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Scranton Times-Tribune: Amtrak proposes adding passenger train route to Scranton

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neroden

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Essentially what needs to happen is enough of a grassroots movement, in PA, NY, and NJ, to convince the PA state government to back this. The Northeastern PA counties are all for it, own the tracks within Pennsylvania, and are backing it. NJT is not opposed but is not willing to put the money in because it mostly benefits PA. PA state government has been resistant to funding in the past.
 

MARC Rider

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Essentially what needs to happen is enough of a grassroots movement, in PA, NY, and NJ, to convince the PA state government to back this. The Northeastern PA counties are all for it, own the tracks within Pennsylvania, and are backing it. NJT is not opposed but is not willing to put the money in because it mostly benefits PA. PA state government has been resistant to funding in the past.
Another reason why the 750 mile rule needs to go.
 

Willbridge

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Not at all. This should be a state funded train, not federal funds. NJ and Pennsylvania can work together if they want to.
It should be a state-funded train, set up jointly just as Oregon and Washington do. HOWEVER, there should be a Federal match in recognition of its contribution to interstate commerce and its contribution to the revenues of connecting trains. Congress repeatedly chiseled away at that until they reached the 100% state funding requirement.
 

crescent-zephyr

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It should be a state-funded train, set up jointly just as Oregon and Washington do. HOWEVER, there should be a Federal match in recognition of its contribution to interstate commerce and its contribution to the revenues of connecting trains. Congress repeatedly chiseled away at that until they reached the 100% state funding requirement.
Yes I worded that wrong. I’m fine with federal funds helping to pay for rail transit within one state or region, but it shouldn’t come from the national network fund.
 

dlagrua

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While the former Lackawanna line is being rehabbed to a point, NJT seems disinterested in laying the final 21 miles of track necessary to reach the Paulinskill viaduct to PA. The ROW is still open but to get tracks laid in NJ is a big issue. How does Amtrak propose to get this project going?
 

railiner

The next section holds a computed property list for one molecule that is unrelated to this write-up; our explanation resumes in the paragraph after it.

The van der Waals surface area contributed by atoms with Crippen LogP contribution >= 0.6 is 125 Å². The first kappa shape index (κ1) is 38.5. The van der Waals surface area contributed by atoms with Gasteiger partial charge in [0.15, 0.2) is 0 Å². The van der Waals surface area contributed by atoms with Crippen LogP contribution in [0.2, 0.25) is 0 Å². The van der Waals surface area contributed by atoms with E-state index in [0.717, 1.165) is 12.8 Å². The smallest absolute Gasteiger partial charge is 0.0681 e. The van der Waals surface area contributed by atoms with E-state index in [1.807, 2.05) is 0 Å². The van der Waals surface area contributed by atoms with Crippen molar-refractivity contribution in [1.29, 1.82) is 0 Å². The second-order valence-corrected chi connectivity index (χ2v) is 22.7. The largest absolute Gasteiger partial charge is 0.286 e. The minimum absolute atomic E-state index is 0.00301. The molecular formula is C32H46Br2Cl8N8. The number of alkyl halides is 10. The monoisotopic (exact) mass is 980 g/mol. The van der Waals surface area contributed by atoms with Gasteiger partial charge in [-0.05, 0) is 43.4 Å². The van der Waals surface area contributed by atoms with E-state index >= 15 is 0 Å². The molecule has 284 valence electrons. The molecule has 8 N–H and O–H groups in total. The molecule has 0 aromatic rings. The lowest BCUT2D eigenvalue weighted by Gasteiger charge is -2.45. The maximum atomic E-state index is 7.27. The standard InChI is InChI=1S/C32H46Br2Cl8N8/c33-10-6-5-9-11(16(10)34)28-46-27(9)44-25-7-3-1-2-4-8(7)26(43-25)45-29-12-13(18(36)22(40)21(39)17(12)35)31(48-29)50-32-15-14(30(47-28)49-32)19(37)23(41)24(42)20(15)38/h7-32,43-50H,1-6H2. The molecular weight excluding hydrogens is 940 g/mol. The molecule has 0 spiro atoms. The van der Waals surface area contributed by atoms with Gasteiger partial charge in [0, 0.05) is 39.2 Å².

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I have my doubts about restoring service to Scranton from New York...
Even when the Lackawanna was at its peak, the journey time from that era, could never come close to today's driving time. If it came close, it might be viable, but it just takes too long to attract enough rider's to make it...

If NJT wanted to expand, perhaps they should take another try at expanding their Raritan Line to Phillipsburg, and Easton...
 

MARC Rider

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I have my doubts about restoring service to Scranton from New York...
Even when the Lackawanna was at its peak, the journey time from that era, could never come close to today's driving time. If it came close, it might be viable, but it just takes too long to attract enough rider's to make it...
What about the NJT/Metro-North Line to Port Jervis? I imagine that without traffic it's much faster to drive, especially considering that you have to transfer to PATH just to get into New York City, yet the service appears to be sustainable. I would think that traffic into New York is so bad that the "slower" train won't really be that slower, and people will patronize it just to avoid having to deal with a car in Manhattan. It also boggles my mind that parts of the Poconos are included in the New York Metropolitan Statistical Area.
 

jis

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How long it takes to get from the Poconos to or the Water Gap to NY by car also depends on the traffic state of I-80. Having done that a few times, often it is not really a pretty site. Incidentally, transferring to NEC to Penn Station at Secaucus Jct. cuts out a good ten or 15 minutes from the journey time to Midtown and even Uptown or Queens, if a good connecting train is found.

The problem with Phillipsburg is that NJT no longer has access to Phillipsburg using trackage it owns. It has to use NS owned (ex-LV) trackage between Alpha and Phillipsburg, since the ex-CNJ NJT owned trackage was abandoned and its ROW used for I-78 in that area. And NS has not been particularly cooperative. Together with NJT's claim that there are relatively few passengers to be had, I don't think it will happen any time soon.